MLB, feds investigating adviser to A-Rod and other players in PED probe

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The New York Daily News reports that The Drug Enforcement Administration and Major League Baseball are investigating a Miami-area man named Anthony Bosch for possible links to performance-enhancing drugs.  The significance of Bosch: he has been an adviser on training, nutrition and dietary supplements to Alex Rodriguez and other Latin ballplayers in south Florida.

Bosch is not a new name to people who follow the PED news, as MLB first investigated Bosch and his father, Dr. Pedro Bosch, for their ties to Manny Ramirez back in 2009 when he first tested positive for PEDs when with the Los Angeles Dodgers. Pedro Bosch provided Ramirez the prescription for the female fertility drugs he was taking, and it was reported then that Ramirez had a relationship with Anthony Bosch, as did many other players.

The question I have is what’s new here?  We wrote about baseball and the feds’ interest in Pedro and Anthony Bosch here at HardballTalk back in 2009, wondering whether this wasn’t some “Latin American BALCO” situation. Nothing of note has been reported since then, but obviously MLB has had cause to focus more closely on Bosch now to inspire what the Daily News describes as “an ongoing probe.”

The story notes the rise of the use of synthetic testosterone and human growth hormone in Major League Baseball.  It’s possible, then, that new information has arisen connecting the Bosch family to the spike in use of these substances.  Which, based on positive test results anyway, have disproportionately implicated Latin ballplayers.  No one connected to the investigation is commenting, however, so it’s unclear.

One thing that is interesting, though, is the Daily News’ focus on A-Rod here.  While there is clearly a connection between Bosch and Rodriguez making reference to him totally legitimate, A-Rod has not tested positive for anything nor has he otherwise been tied to PEDs since his admission to prior use several years ago.  Does this suggest that his name may soon be connected to PEDs anew? Or is this just an instance of a New York paper leading with the big name to snag eyeballs?

Definitely worth watching going forward.

Indians sign Michael Martinez to minor league deal

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There’s something irresistible about Michael Martinez, at least where the Indians are concerned. Six weeks after parting ways with the utility infielder/outfielder, the Indians re-signed Martinez for the fifth time in three years, committing to a minor league contract that will see the 34-year-old in Triple-A Columbus this week. He was designated for assignment by the Rays last Thursday after slashing just .077/.172/.077 through his first 29 PA with the club.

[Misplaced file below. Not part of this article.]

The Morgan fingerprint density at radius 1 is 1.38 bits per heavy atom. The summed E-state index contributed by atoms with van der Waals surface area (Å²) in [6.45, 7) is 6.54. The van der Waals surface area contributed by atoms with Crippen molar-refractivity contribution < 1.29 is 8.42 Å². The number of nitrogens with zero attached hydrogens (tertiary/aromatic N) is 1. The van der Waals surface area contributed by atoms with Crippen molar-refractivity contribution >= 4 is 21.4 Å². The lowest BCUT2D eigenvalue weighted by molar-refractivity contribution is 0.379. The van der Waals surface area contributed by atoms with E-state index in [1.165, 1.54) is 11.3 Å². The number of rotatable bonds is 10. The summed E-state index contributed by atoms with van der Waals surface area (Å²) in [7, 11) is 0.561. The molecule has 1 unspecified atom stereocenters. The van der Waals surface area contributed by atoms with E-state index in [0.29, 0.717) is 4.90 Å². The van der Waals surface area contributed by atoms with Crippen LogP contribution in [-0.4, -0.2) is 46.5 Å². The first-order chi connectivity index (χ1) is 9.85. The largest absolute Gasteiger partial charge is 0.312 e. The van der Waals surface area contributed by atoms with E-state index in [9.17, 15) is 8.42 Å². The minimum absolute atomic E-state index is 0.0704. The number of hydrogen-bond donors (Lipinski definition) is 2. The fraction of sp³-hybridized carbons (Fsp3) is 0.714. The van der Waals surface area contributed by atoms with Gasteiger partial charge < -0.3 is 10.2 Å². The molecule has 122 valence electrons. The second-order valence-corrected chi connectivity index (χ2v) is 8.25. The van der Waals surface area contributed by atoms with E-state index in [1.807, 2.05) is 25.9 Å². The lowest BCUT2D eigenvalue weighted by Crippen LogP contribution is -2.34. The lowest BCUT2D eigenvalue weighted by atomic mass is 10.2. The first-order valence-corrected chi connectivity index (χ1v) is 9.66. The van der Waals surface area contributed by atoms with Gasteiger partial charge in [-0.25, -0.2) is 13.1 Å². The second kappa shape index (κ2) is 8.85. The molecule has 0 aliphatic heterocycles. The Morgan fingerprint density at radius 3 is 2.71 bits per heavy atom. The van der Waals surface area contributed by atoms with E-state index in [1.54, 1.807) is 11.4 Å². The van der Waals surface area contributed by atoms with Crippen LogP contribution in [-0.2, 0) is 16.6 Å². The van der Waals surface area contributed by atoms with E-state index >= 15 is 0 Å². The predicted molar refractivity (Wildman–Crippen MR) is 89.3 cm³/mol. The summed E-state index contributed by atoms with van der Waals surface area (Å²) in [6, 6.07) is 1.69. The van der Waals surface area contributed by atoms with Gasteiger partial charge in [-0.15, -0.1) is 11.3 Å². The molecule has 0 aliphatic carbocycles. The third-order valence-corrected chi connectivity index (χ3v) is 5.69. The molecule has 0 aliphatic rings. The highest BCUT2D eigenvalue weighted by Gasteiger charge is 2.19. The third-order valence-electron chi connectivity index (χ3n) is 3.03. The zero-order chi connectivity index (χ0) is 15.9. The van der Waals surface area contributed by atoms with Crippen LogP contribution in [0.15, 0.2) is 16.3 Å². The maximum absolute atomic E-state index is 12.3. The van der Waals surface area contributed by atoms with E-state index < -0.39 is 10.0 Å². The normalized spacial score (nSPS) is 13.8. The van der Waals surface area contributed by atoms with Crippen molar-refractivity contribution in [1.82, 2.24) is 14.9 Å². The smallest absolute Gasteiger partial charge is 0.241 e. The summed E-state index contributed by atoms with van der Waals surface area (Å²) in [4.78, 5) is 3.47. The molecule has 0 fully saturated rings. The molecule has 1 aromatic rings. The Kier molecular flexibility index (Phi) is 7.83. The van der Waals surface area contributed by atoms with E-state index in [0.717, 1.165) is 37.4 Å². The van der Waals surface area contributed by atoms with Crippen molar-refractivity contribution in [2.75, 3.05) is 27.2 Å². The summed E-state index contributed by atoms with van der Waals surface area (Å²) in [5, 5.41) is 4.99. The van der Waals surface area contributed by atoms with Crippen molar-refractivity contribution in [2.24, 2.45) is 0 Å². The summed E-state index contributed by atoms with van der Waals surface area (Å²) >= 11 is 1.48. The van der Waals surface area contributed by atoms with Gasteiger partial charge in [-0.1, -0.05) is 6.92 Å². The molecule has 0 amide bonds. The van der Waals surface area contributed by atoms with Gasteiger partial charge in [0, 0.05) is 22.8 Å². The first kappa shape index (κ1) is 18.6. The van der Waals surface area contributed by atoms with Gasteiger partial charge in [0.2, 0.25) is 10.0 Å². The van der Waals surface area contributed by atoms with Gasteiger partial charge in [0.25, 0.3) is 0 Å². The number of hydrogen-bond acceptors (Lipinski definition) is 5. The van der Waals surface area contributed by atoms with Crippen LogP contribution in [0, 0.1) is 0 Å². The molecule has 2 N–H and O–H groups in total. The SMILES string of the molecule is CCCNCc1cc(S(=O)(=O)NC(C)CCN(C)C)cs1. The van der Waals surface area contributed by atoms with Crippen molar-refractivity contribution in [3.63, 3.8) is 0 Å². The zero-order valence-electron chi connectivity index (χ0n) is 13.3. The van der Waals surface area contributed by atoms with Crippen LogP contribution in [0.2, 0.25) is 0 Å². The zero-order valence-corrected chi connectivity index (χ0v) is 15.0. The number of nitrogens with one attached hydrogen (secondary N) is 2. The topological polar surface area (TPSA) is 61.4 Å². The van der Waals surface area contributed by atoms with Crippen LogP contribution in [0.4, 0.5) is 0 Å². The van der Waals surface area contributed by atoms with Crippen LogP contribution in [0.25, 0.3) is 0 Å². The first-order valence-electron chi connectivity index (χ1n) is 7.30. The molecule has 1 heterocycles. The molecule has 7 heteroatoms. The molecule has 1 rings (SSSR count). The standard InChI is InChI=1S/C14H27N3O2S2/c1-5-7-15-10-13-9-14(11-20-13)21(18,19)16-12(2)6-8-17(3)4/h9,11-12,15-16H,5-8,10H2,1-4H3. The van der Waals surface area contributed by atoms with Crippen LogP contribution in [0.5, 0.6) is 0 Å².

Martinez bounced around the American League last season, logging four games with the Red Sox after the Indians jettisoned him in a trade for cash considerations. He returned to Cleveland on waivers and finished the year with a cumulative .238/.267/.307 batting line, contributing one home run and a .574 OPS in just 106 PA. He found more consistency in the minors, touting a .288 average, 11 extra-base hits and 12 RBI in 114 PA for Triple-A Columbus last season, but didn’t receive enough playing time to develop his stuff at the big league level.

Martinez will rejoin fellow infielders Chris Colabello, Nellie Rodriguez, Josh Wilson, Ronny Rodriguez, Todd Hankins, Yandy Diaz, Eric Stamets and Giovanny Urshela on the Clippers’ roster.

And That Happened: Saturday’s Scores and Highlights

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Here are the rest of Saturday’s scores and highlights:

Athletics 10, White Sox 2: Matt Olson, Jaycob Brugman and Franklin Barreto stole the spotlight on Saturday, going deep for the first home runs of their respective major league careers. Not only was it a franchise first for the Athletics, but it was the first time three rookies accomplished the feat for any major league team to date. The last trio to pull it off did so for the Kansas City Packers of the Federal League, when Duke Kenworthy, Art Kruger and John Potts went yard for their first home runs in 1914.

Lost in all the mayhem? James Shieldscareer 2,000th strikeout, a 1-2 knuckle curveball that caught Khris Davis looking to end the second inning.

Rangers 8, Yankees 1: Aaron Judge may be unstoppable, but the Yankees are not. The rookie slugger collected his league-best 26th home run on Saturday afternoon, putting the Yankees on the board with a solo shot during the sixth inning.

It was a mistake Texas’ right-hander Austin Bibens-Dirkx wouldn’t make again, shutting down four of the next five batters he faced and leaving the bullpen to polish off the win with two scoreless frames.

Royals 3, Blue Jays 2: Jason Vargas may not have the pinpoint control of Ivan Nova or the sheer strikeout power of Chris Sale, but as of Saturday afternoon, he now owns the best record in the American League. He cruised to his 11th win against the Blue Jays, spinning seven innings of two-run ball and striking out just two of 27 batters. Marco Estrada matched him pitch for pitch, but lost the edge after Alex Gordon tripled to break the 2-2 tie in the seventh.